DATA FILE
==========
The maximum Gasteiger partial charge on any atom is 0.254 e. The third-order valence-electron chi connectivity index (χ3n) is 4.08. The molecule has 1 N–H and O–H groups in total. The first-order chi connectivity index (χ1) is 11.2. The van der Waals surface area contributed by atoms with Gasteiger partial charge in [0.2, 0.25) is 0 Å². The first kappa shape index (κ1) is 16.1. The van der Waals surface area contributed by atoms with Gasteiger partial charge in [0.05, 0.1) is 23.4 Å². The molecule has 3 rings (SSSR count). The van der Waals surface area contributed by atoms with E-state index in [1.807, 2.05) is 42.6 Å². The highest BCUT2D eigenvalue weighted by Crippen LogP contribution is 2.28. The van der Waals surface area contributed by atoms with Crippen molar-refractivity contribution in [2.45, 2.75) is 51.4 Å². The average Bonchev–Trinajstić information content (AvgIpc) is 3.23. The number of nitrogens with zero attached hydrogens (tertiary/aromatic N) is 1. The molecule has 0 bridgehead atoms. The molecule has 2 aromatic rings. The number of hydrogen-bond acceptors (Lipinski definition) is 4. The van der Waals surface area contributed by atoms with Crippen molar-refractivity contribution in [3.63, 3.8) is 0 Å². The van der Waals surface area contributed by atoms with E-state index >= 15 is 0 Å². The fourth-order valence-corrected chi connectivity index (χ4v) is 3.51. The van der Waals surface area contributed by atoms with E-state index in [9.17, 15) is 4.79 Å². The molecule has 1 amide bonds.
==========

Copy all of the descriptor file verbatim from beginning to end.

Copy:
The maximum Gasteiger partial charge on any atom is 0.254 e. The third-order valence-electron chi connectivity index (χ3n) is 4.08. The molecule has 1 N–H and O–H groups in total. The first-order chi connectivity index (χ1) is 11.2. The van der Waals surface area contributed by atoms with Gasteiger partial charge in [0.2, 0.25) is 0 Å². The first kappa shape index (κ1) is 16.1. The van der Waals surface area contributed by atoms with Gasteiger partial charge in [0.05, 0.1) is 23.4 Å². The molecule has 3 rings (SSSR count). The van der Waals surface area contributed by atoms with E-state index in [1.807, 2.05) is 42.6 Å². The highest BCUT2D eigenvalue weighted by Crippen LogP contribution is 2.28. The van der Waals surface area contributed by atoms with Crippen molar-refractivity contribution in [2.45, 2.75) is 51.4 Å². The average Bonchev–Trinajstić information content (AvgIpc) is 3.23. The number of nitrogens with zero attached hydrogens (tertiary/aromatic N) is 1. The molecule has 0 bridgehead atoms. The molecule has 2 aromatic rings. The number of hydrogen-bond acceptors (Lipinski definition) is 4. The van der Waals surface area contributed by atoms with Crippen molar-refractivity contribution in [3.63, 3.8) is 0 Å². The van der Waals surface area contributed by atoms with E-state index >= 15 is 0 Å². The fourth-order valence-corrected chi connectivity index (χ4v) is 3.51. The van der Waals surface area contributed by atoms with E-state index in [9.17, 15) is 4.79 Å². The molecule has 1 amide bonds.